I Think We’re Alone Now is a documentary about many different things, but primarily about loneliness and how easy it is to turn that feeling of isolation into obsession.
The film follows two individuals and their decade long infatuation with the 1980’s pop-star Tiffany. Jeff Turner is a 50 year old man with Asperger’s syndrome who truly believes that Tiffany is his best friend, mentor and confidante, even though she filed a restraining order against him many years earlier. Kelly McCormick is an “Intersexual” person, which I believe is the same thing as being a hermaphrodite, but the more technical term for it. She believes she is a woman on the inside but, due to having both sets of genetalia, is dealing with some serious gender confusion and depression. She has never seen a Tiffany concert in person, but she knows beyond a shadow of a doubt that Tiffany is her soul mate and they’re destined to be together, forever.
Somehow, the film manages to paint both individuals as sad, mildly delusional and possibly certifiable, but without ever turning the proceedings into freak show exploitation. The film never encourages the viewer to laugh at the subjects, instead the focus is always on finding new ways of empathizing with them. As a documentary, it reminded me of The Wild and Wonderful Whites of West Virginia, another sobering view of people on the fringes of society, living off of the government and not accepting society’s opinion on how they should live. When the Whites have the cameras turned on them, they become more manic and belligerent than ever before, whereas Jeff and Kelly see a chance to possibly let Tiffany know how they feel. Watching the Whites get arrested and lose their children to child protective services made me feel like if we as a society had just left them alone to live their life in peace without the Hollywood money flowing in, then maybe they would have been better off snorting their Hillbilly Heroin in peace, but watching Jeff and Kelly try and feel one moment of connection with their idol feels like the attention they’re receiving could be saving their lives.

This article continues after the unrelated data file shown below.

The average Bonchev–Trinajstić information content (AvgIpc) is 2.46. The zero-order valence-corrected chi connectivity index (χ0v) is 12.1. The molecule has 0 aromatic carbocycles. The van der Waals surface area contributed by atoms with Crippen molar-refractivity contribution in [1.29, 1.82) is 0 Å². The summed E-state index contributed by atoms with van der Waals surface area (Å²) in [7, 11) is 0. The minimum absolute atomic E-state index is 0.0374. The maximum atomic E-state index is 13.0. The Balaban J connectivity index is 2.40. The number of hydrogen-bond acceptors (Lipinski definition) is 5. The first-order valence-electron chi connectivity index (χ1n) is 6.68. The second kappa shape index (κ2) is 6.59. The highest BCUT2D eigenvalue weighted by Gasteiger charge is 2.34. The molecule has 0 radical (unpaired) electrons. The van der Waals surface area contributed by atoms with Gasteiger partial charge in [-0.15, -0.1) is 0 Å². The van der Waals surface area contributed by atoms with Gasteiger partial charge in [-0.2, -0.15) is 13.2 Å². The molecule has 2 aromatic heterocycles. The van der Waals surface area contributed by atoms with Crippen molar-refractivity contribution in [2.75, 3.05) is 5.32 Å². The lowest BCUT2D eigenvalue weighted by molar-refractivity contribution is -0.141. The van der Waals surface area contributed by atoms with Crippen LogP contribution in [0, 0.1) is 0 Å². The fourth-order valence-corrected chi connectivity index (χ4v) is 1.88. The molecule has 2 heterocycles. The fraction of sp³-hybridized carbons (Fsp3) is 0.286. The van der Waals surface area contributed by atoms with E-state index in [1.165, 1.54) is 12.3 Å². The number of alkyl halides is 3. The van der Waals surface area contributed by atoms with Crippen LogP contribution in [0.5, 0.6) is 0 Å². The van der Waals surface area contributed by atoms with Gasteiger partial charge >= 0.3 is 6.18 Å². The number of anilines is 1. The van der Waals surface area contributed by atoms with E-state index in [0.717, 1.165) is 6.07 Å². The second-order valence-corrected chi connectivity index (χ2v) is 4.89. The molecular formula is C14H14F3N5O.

The documentary brought up many interesting questions I really hadn’t given much thought to in the past, like when does a documentary cease to be an expose on a lives completely alien to us and start feeling like genuine voyeurism? On one hand, I constantly felt like I shouldn’t be watching these people, that what I was seeing was incredibly private and off-limits but, at the same time, I felt like these people were desperate to be seen for the first time in their lives and I owed it to them to bear witness to their sorrows. By the end of the film, as Jeff and Kelly set off on the road to meet each other for the first time at a Tiffany concert in Las Vegas, I knew things couldn’t possibly end the way that they wanted it to (with Tiffany expressing her undying love and moving in with them), but the film still managed to end on a note of hope that I truly didn’t see coming. That these people with such a specific obsession aren’t alone in this world is a beautiful thought, and should give some hope to all of us.